Friday, February 1, 2013

On Creativity: Anne Champion

Anne Champion
Anne Champion’s Reluctant Mistress makes you look at what you don’t want to see. There’s a couple in therapy, men and women hurting and sleeping with each other (sometimes simultaneously), dying deer, voodoo dolls and love spells, and above all else, the body. Bodies and body parts are everywhere in this unflinching collection. In one poem, “Ritual,” the speaker and her best friend drink a bottle or two of wine, and verbally “castrate” their former lovers; what interests me most in this poem, and the rest of the book, isn’t Champion’s wit or mockery. Rather, the speaker knows why they do this. “The tender aches laughed off,” she explains, “the lovers fully sacrificed/ to the narrative arc, our stories woven/ together to transform/ old pain into absurdity.”

That’s what I most enjoyed about Champion’s poems--their surprising insistence on transforming pain into wisdom and growth.

(NOTE: After the interview below, read “Daphne, Upon Transformation,” and “The Old Red Maple,” both of which appear with permission of the author. Pre-order Reluctant Mistress will be released on April 1, 2013).

Q: So many of your poems (including “Daphne, Upon Transformation,” “Woman Folding Origami,” “The Red Maple,” and “Change,”) beautifully explore change and growth. Yes, these poems are about love, lust, and heartbreak, but more importantly, they are about how to live with brokenness and pain in you. For you, what is the relationship between transformation, healing, and poetry/art (including your own poems)? What poems/art do you turn to in times of pain?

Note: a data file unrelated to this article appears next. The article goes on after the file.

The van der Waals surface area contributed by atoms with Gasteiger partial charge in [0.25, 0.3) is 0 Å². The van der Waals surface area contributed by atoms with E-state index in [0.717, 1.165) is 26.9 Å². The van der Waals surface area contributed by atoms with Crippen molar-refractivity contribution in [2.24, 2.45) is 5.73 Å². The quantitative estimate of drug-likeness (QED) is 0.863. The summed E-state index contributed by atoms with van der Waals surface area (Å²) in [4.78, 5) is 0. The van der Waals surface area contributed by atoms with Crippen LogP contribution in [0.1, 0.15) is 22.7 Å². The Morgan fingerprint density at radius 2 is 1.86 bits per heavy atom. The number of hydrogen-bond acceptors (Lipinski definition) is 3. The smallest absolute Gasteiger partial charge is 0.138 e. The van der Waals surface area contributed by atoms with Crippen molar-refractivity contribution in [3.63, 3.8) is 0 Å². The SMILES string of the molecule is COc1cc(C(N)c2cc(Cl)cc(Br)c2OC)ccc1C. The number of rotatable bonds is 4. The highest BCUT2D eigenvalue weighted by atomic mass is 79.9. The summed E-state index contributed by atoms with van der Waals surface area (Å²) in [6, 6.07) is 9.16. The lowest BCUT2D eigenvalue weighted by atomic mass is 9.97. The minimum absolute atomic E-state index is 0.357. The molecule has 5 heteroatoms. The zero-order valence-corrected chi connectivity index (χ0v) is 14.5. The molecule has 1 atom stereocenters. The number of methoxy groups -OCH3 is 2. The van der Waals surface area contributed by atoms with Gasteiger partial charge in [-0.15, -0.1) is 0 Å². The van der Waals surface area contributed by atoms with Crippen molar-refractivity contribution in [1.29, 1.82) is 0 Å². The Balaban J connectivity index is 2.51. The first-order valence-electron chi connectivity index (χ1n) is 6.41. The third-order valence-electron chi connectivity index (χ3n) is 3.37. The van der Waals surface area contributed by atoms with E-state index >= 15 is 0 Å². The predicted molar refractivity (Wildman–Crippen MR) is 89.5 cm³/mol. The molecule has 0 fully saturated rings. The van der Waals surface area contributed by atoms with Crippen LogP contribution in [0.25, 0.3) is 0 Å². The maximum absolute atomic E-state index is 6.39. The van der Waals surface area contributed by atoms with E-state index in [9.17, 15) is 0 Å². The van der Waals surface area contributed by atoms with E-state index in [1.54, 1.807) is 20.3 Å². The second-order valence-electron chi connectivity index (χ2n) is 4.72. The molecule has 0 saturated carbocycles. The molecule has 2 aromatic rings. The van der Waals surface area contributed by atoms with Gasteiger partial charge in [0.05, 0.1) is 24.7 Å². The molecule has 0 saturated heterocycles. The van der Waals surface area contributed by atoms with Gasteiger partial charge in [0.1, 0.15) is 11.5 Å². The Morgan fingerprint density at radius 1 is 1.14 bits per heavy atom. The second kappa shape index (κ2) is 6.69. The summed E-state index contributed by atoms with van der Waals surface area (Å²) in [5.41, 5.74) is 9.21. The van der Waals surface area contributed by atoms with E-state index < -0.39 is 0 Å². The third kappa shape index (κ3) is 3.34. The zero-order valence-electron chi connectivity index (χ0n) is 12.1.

A: I want to start answering this question with the last three stanzas of D.H. Lawrence’s poem “Tortoise Shout:”

The cross,
The wheel on which our silence first is broken,
Sex, which breaks up our integrity, our single inviolability, our deep silence
Tearing a cry from us.

Sex, which breaks us into voice, sets us calling across the deeps, calling, calling for the
Singing, and calling, and singing again, being answered, having found.

Torn, to become whole again, after long seeking for what is lost,
The same cry from the tortoise as from Christ, the Osiris-cry of abandonment,
That which is whole, torn asunder,
That which is in part, finding its whole again throughout the universe.

I recognize a profound truth in these lovely lines: the idea that we are broken into voice, that this voice is a way of reaching for another, that our voice can and will manifest itself in both cries and songs, that this brokenness is cyclical—a wheel that continually churns.  You see it in the word repetition within his lines: silence, voice, silence, cry, calling, answered, found, cry, torn, whole, torn, whole.  This back and forth of brokenness and healing, of desire and punishment, seems to exactly pinpoint the hefty emotional work of us all, and it seems to explain why we must give our brokenness words.  Our cries are innate: we have no choice in how they manifest.

That being said, is poetry a healing elixir?  Can art repair the damage within our lives?  Ultimately, no.  Real healing takes tremendous emotional and mental effort of sincere self reflection.  It needs an honestly lived life, a network of support from other people, and, most importantly, the continual evaluation and re-evaluation of character.  The brunt heft of this work is much more than a poem can carry.

However, poetry can help.  The page is a space where you can explore and try to articulate the various “cries” that Lawrence refers to—epiphanies happen sometimes when we write.  Because my writing is so personal, I feel that it is an honest dialogue of self exploration.  Thus, it’s a step in healing.